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Members of the Coding Team also need to be very disciplined and have good attention to detail. Joomla has a strong tradition of following a published coding style, and it is your job to ensure it is upheld at all times. Beautiful code is easier to read and easier to debug. Always be mindful that you are in a team, and that team involves the future generations of Joomla developers that you haven't even met yet (and sometimes even your future self).
 
Members of the Coding Team also need to be very disciplined and have good attention to detail. Joomla has a strong tradition of following a published coding style, and it is your job to ensure it is upheld at all times. Beautiful code is easier to read and easier to debug. Always be mindful that you are in a team, and that team involves the future generations of Joomla developers that you haven't even met yet (and sometimes even your future self).
  
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Revision as of 13:36, 30 November 2013

The coding team works with Confirmed issues and creates patches to correct these issues if they haven't already been provided. When a patch is completed, and when a test plan has been added that tells the testers how to test the patch, the issue is changed to Pending status.

Many times the first patch submitted for an issue will not be the actual patch that is committed to the SVN. There are many reasons for this. Someone else may have a different approach to the solving the issue, a tester might find a problem, or the person who submitted the patch will think of a better way to do it.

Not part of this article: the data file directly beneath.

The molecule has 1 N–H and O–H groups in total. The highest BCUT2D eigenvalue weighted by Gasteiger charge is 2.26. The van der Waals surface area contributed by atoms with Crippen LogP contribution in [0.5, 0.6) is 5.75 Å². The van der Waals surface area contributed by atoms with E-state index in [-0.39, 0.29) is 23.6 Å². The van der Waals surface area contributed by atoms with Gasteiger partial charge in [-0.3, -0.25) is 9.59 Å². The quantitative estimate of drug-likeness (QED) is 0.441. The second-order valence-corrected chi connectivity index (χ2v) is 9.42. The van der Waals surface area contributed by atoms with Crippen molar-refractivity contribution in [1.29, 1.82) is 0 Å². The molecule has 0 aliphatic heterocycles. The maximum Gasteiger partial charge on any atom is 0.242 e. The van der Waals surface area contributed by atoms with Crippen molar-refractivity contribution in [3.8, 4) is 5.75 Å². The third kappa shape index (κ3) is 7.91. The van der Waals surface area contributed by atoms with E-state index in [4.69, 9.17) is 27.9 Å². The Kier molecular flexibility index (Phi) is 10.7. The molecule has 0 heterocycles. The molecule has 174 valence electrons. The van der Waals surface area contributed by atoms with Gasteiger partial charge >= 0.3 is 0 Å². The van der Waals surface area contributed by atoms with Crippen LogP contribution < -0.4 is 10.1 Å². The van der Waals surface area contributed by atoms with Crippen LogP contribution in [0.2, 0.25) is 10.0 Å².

It is important to be positive and flexible and not expect that every patch you submit will go straight into the SVN. That does not mean the work is not helpful or valuable. In many cases, it is not possible to get to the end result without going through one or more tries.


More information

The "Golden Path" for any issue (which are usually bugs but can sometimes be other things) in any Joomla release is that it moves through the following statii:

Open → Confirmed → Pending → Ready to Commit → Fixed in SVN

The Coding Team is responsible for the part of the process that moves issues from Confirmed to Pending. If the bug squad was run like a hospital, then the coding team is like the doctors and specialist that perform surgery on patients that have come up from the emergency room triage.

To be involved in the Coding Team you should either know, or be prepared to learn, the following:

  • The PHP programming language;
  • SQL syntax;
  • How to checkout and update a Subversion (SVN) source code repository;
  • How to create, apply and analyse a "patch file"; and
  • The basic principles of Object Oriented Programming (OOP for short).